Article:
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A U.S. Air Force F-22 Raptor Superfighter from the 1st Fighter Wing at Langley Air Force Base, Va., performs during the Selfridge Air National Guard Base Open House and Air Show on July 9, 2022.

A U.S. Air Force F-22 Raptor Superfighter from the 1st Fighter Wing at Langley Air Force Base, Va., performs during the Selfridge Air National Guard Base Open House and Air Show on July 9, 2022. (David Kujawa/U.S. Air National Guard)

HARRISON TOWNSHIP, Mich. (Tribune News Service) — Elizabeth Woollcott woke up early and arrived at 8 a.m. Sunday at the gates of Selfridge Air National Guard Base because she has a dream.

Woollcott, 15, has dreamed of flying ever since she was introduced to flight as a young girl by her uncle, a Black Hawk pilot.

She went to an open house and air show hosted by the Michigan National Guard's 127th Wing at Selfridge National Air Guard Base that featured aerial acts and displays that highlighted the U.S. military. Woollcott sat in some of the planes on display, watched the show and had plans to speak with military recruiters.

"I'm considering which part of the military I want to go into," said Woollcott, an incoming junior at Rochester Adams High School. "I couldn't decide whether I wanted to fly helicopters for the Army, or to fly just for the Navy or the Air Force. Hopefully, seeing them in action will give me the answer that I need."

A Canadian L-39 Albatros team performs a flyover during the Selfridge Air National Guard Base’s Open House and Air Show on July 9, 2022.

A Canadian L-39 Albatros team performs a flyover during the Selfridge Air National Guard Base’s Open House and Air Show on July 9, 2022. (Elise Wahlstrom/U.S. Air National Guard)

Crowds flocked over the weekend to Selfridge's free event, which included at least 30 aircraft from World Wars I and II, including the 127th Wing's own KC-135 Stratotanker and A-10 Thunderbolt and numerous military ground vehicles.

Aerial demonstrations kicked off Sunday with the Misty Blues, an all-women's skydiving demonstration team. Officials said that of the 35,000 active skydivers in North America, only 12% are women.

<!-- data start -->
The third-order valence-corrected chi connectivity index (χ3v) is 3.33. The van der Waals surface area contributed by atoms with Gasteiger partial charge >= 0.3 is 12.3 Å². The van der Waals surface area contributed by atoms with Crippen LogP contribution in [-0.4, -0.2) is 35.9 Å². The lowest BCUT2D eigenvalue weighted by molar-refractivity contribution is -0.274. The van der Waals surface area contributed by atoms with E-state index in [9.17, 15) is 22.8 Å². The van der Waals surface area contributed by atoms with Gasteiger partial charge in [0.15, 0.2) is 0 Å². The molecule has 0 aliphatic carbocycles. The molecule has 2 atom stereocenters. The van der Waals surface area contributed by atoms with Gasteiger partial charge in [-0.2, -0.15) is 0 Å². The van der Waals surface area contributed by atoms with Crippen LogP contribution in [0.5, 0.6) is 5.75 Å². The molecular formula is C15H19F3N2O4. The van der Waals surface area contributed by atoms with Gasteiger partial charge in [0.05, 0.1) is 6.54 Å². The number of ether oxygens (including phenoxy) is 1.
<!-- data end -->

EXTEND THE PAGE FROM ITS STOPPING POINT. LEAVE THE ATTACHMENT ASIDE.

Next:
The first of the Misty Blues team, Kristen Tebo of Plymouth, jumped out of a plane and parachuted to the ground with a 60-pound American flag flapping in the wind as patrons stood and “The Star-Spangled Banner” played.

Another Misty Blues team member, Amanda Scheffler of Ypsilanti jumped with the Canadian flag to welcome show patrons who traveled from Canada.

The show also included the U.S. Air Force F-22 Raptor, C-17 Globemaster III, A-10 Thunderbolt II, KC-135 Stratotanker, C-130 Hercules, U.S. Army CH-47 Chinook, Golden Knights elite parachute team, U.S. Coast Guard MH-65 Dolphin and Royal Canadian Air Force CF-18.

Capt. Zack Smith of the 107th Fighter Squadron, Selfridge Air National Guard Base, Mich. (SANGB), poses in front of an A-10 Thunderbolt with children attending the Selfridge Air Show.

Capt. Zack Smith of the 107th Fighter Squadron, Selfridge Air National Guard Base, Mich. (SANGB), poses in front of an A-10 Thunderbolt with children attending the Selfridge Air Show. (Elise Wahlstrom/U.S. Air National Guard)

"Open houses and air shows give us an opportunity to share what your hometown Air Force does right here in southeast Michigan," said Brig. Gen. Rolf E. Mammen, 127th Wing and base commander. "We will showcase Selfridge as a cornerstone of Michigan communities and look to enhance local partnerships in the process."

Those who came to watch brought lawn chairs to view the show under sunny blue skies. Many photographed the aerial demonstrations.

Among the crowd was Rudolph Miller Jr., 34, of Chesterfield Township. He said he was hoping to see the F-22 raptor.

Capt. Shane Bilek of the 107th Fighter Squadron, Selfridge Air National Guard Base, Mich. (SANGB), answers questions for a child during the Selfridge Open House and Air Show on July 10, 2022.

Capt. Shane Bilek of the 107th Fighter Squadron, Selfridge Air National Guard Base, Mich. (SANGB), answers questions for a child during the Selfridge Open House and Air Show on July 10, 2022. (Elise Wahlstrom/U.S. Air National Guard)

"It's probably America's most advanced fighter jet, and I have been a fan of it from various video game media," said Miller.

While he was waiting, he got to see one of the earliest airplanes ever built, the Curtiss JN series, also known as "Jenny."

He came with his parents, Brenda Miller and Rudolph Miller Sr. The family has come to the annual show on many occasions.

"It's outstanding," said Rudolph Miller Sr., who said he served in the Army from 1980 to 2000.

kkozlowski@detroitnews.com

(c)2022 The Detroit News

Visit The Detroit News at www.detnews.com

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